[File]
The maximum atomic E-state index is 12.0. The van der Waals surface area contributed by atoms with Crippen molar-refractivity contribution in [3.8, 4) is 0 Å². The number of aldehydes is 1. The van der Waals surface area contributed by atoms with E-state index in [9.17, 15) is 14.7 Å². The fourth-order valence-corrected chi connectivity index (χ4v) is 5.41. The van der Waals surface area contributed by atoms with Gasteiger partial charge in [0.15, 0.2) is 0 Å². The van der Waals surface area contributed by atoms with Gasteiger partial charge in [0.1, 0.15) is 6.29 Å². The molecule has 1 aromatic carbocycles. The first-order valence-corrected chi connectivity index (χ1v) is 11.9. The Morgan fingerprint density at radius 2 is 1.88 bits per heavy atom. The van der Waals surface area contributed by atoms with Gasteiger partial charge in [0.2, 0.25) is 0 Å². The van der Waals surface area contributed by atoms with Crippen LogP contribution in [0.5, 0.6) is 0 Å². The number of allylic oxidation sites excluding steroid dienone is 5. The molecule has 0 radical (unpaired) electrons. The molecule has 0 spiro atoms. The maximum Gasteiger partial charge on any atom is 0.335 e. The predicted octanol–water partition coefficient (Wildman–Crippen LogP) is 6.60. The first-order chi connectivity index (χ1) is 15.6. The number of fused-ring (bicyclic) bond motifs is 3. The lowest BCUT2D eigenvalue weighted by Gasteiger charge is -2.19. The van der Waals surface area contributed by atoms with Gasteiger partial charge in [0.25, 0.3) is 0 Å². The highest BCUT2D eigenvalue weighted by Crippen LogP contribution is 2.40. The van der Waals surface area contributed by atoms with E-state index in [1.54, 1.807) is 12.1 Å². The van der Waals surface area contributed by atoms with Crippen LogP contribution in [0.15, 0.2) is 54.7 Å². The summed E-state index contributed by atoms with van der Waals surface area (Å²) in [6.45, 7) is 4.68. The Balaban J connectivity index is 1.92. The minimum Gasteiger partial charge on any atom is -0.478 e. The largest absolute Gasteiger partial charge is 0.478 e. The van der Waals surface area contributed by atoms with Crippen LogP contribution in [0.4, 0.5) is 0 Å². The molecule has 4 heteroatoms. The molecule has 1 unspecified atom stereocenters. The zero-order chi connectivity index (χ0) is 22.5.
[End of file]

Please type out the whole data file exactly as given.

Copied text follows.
The maximum atomic E-state index is 12.0. The van der Waals surface area contributed by atoms with Crippen molar-refractivity contribution in [3.8, 4) is 0 Å². The number of aldehydes is 1. The van der Waals surface area contributed by atoms with E-state index in [9.17, 15) is 14.7 Å². The fourth-order valence-corrected chi connectivity index (χ4v) is 5.41. The van der Waals surface area contributed by atoms with Gasteiger partial charge in [0.15, 0.2) is 0 Å². The van der Waals surface area contributed by atoms with Gasteiger partial charge in [0.1, 0.15) is 6.29 Å². The molecule has 1 aromatic carbocycles. The first-order valence-corrected chi connectivity index (χ1v) is 11.9. The Morgan fingerprint density at radius 2 is 1.88 bits per heavy atom. The van der Waals surface area contributed by atoms with Gasteiger partial charge in [0.2, 0.25) is 0 Å². The van der Waals surface area contributed by atoms with Crippen LogP contribution in [0.5, 0.6) is 0 Å². The number of allylic oxidation sites excluding steroid dienone is 5. The molecule has 0 radical (unpaired) electrons. The molecule has 0 spiro atoms. The maximum Gasteiger partial charge on any atom is 0.335 e. The predicted octanol–water partition coefficient (Wildman–Crippen LogP) is 6.60. The first-order chi connectivity index (χ1) is 15.6. The number of fused-ring (bicyclic) bond motifs is 3. The lowest BCUT2D eigenvalue weighted by Gasteiger charge is -2.19. The van der Waals surface area contributed by atoms with Gasteiger partial charge in [0.25, 0.3) is 0 Å². The highest BCUT2D eigenvalue weighted by Crippen LogP contribution is 2.40. The van der Waals surface area contributed by atoms with E-state index in [1.54, 1.807) is 12.1 Å². The van der Waals surface area contributed by atoms with Crippen LogP contribution in [0.15, 0.2) is 54.7 Å². The summed E-state index contributed by atoms with van der Waals surface area (Å²) in [6.45, 7) is 4.68. The Balaban J connectivity index is 1.92. The minimum Gasteiger partial charge on any atom is -0.478 e. The largest absolute Gasteiger partial charge is 0.478 e. The van der Waals surface area contributed by atoms with Crippen LogP contribution in [0.4, 0.5) is 0 Å². The molecule has 4 heteroatoms. The molecule has 1 unspecified atom stereocenters. The zero-order chi connectivity index (χ0) is 22.5.